It looks like the original Pac-Man, and plays an awful lot like it too, but once you see the titular yellow hero chow down on a line of ghosts 33 deep like some kind of insatiable, eyeless animal, it’s clear the classic formula has been juiced a bit.
It’s Pac-Man 99, Nintendo Switch’s new 99-player online battle royale, and I’ve been low-key obsessed since it came out in April.
My first encounter with Pac-Man was pretty typical for the 1990s. It was a lonely vintage game in the corner at my local Aladdin’s Castle arcade at Countryside Mall, a quiet machine in the glory days of TMNT, Mortal Kombat, and Street Fighter II. I tended to play it because there was never a wait (it was already considered a relic in 1992) and unlike the fighting games, I could actually survive for more than a couple of minutes at a time.
Tim Lapetino, coauthor of the forthcoming art/history book Pac-Man: Birth of an Icon, found the original at his local Pizza Hut—albeit in the “cocktail table” version, with the screen lying horizontally between two players. “It was side by side with a Tron cabinet,” he recalls, “so that was a pretty solid Pizza Hut.”
The eternal nature of its presence in arcades (and Pizza Hut/Hungry Howie’s) is notable—any modern barcade worth its salt will have either the original or a Ms. Pac-Man, and often both.
“It’s an odd game in the sense it was so popular in the ’80s, but then became a staple of arcades even long after tech had moved on,” says Lapetino. “I don’t remember there ever being a time when it was not part of my video game life, and I’ve played literally every version that’s out there,” even notorious ill-conceived sequels like Professor Pac-Man.
That old cabinet at Aladdin’s Castle may have planted the seed, but it wasn’t when I became hooked. That would have been early 2002, during my junior year of college, when Pac-Man was best played on a NAMCO Classics Playstation disc at the local regs dealer’s apartment, through a cloud of strawberry-Philly scented smoke while blasting Jurassic 5.
This is where myself and a few other gamers would develop the “philosophy of Pac-Man.”
Boiled down, it’s that the players who are just trying not to get eaten, those only playing to hang on for the next level, are shark food (or ghost food, as the case may be). To thrive in Pac-Man you have to go for the gusto, become the hunter, and eat four ghosts for every power pellet, while still snacking on every single fruit you can get your jaws around. Amateurs play to “not die.” Real ones play to never die, and to eat everything.
Five or six of us would gather in a cramped university common area, setting aside modern hits to throw on the NAMCO disc. “Are you guys fuckin’ serious?” a random freshman asked, as we disregarded the shiny new GTA: Vice City for a marathon session of the 1980 antique that kickstarted an industry.
So last April, when Pac-Man 99 came out for free on Nintendo’s online store, I was firmly part of its target audience. Finally, a battle royale that I wasn’t objectively awful at. The FPS era passed me by, and by the time I cared to try, it was too late to catch up. I knew better than to even attempt Fortnite.
Pac-Man 99, however, is another matter entirely—a battle royale that finally felt accessible. Where many Pac-Man offshoots and variants go wrong is that they stray too far from the source. If they don’t feel like Pac-Man, they often fail to catch on with gamers. Not Pac-Man 99. In this 99-player online slugfest, there’s a lot more going on, for certain—sometimes I struggle to even visually track all the bonkers action onscreen—but at its core, it still plays and feels like the original.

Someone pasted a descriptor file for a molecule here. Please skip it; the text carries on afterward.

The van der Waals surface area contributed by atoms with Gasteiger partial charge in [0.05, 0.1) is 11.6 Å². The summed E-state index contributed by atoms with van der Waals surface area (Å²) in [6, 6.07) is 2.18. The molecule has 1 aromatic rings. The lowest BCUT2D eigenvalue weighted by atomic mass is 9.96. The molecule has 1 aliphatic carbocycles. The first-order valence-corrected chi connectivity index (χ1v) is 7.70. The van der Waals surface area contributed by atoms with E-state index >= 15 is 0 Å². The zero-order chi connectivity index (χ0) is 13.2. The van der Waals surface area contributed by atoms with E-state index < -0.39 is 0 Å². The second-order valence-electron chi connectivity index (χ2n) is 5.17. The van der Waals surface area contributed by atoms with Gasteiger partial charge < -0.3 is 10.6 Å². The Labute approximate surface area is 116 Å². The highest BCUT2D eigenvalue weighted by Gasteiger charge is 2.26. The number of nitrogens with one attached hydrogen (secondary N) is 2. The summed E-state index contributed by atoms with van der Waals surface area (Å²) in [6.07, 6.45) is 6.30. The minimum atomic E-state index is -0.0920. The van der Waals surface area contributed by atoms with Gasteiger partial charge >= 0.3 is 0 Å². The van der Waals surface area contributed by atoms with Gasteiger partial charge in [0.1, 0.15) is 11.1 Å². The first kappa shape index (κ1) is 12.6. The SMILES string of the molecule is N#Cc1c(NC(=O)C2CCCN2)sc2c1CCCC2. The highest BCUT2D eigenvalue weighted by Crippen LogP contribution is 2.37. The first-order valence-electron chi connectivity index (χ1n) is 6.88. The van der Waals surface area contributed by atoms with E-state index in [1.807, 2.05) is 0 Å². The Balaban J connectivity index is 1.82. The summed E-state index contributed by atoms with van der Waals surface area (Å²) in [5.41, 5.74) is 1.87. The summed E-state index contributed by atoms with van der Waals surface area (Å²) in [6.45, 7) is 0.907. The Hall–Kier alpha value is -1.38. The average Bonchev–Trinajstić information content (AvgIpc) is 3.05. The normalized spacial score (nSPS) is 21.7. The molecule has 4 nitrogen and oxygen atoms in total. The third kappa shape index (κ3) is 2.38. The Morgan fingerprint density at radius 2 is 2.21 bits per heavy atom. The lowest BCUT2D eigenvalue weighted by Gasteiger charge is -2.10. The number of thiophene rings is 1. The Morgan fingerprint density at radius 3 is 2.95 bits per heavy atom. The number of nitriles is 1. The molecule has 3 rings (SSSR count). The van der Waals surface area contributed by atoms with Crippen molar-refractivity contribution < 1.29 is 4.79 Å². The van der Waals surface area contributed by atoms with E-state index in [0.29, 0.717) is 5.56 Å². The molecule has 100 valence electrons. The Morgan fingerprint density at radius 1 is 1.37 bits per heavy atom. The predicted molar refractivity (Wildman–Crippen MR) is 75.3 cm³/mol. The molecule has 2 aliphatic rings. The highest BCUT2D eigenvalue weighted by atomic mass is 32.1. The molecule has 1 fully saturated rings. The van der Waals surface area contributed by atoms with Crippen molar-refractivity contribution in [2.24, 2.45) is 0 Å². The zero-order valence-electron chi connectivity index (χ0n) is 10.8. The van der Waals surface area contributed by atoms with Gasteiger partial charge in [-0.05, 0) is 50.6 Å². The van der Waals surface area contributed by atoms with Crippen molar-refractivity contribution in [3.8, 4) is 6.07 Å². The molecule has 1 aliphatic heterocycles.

“I like 99 a lot—the modern take is introducing more chaos over the simple gameplay,” says Lapetino.
Jeff Pickles knows a little something about the enduring appeal of the game. In December of 2013, Pickles achieved gaming immortality, becoming only the eighth man in history to achieve a perfect score on an original Pac-Man arcade cabinet.
Everyone’s journey is different—some take years, even decades to develop the skills necessary for such elite play, but Pickles estimates he spent only about 350 total hours over 18 months in order to go from never having played the game as an adult to a perfect score. It’s a result the developers didn’t really even anticipate, as the screen glitches out toward the game’s end.
For Pickles, it’s all about the ghost’s hunting algorithm, the one used in the original as well as Ms. Pac-Man, and which is apparently also present in 99. What clued him in right away is that “if you have a ghost on your tail, pass through that T-intersection area above the ghost house—the ghosts will not track you through that area. I love that, because that tells me: this is the algorithm I know,” he says.
Roughly, Pickles explains that “the red one is the only one who will target you directly. The pink one will always go to a spot about two squares in front of your mouth—so he’s always trying to cut you off.” He continues, “The blue one, he’s a weird geometry problem I’d kind of have to draw out to explain.” Pickles says that since all ghost movements are based on the movements of Pac-Man, your joystick is de facto controlling them all—to really excel at the game, you simply have to think about five things moving at once, instead of one solitary Pac-Man. That’s all.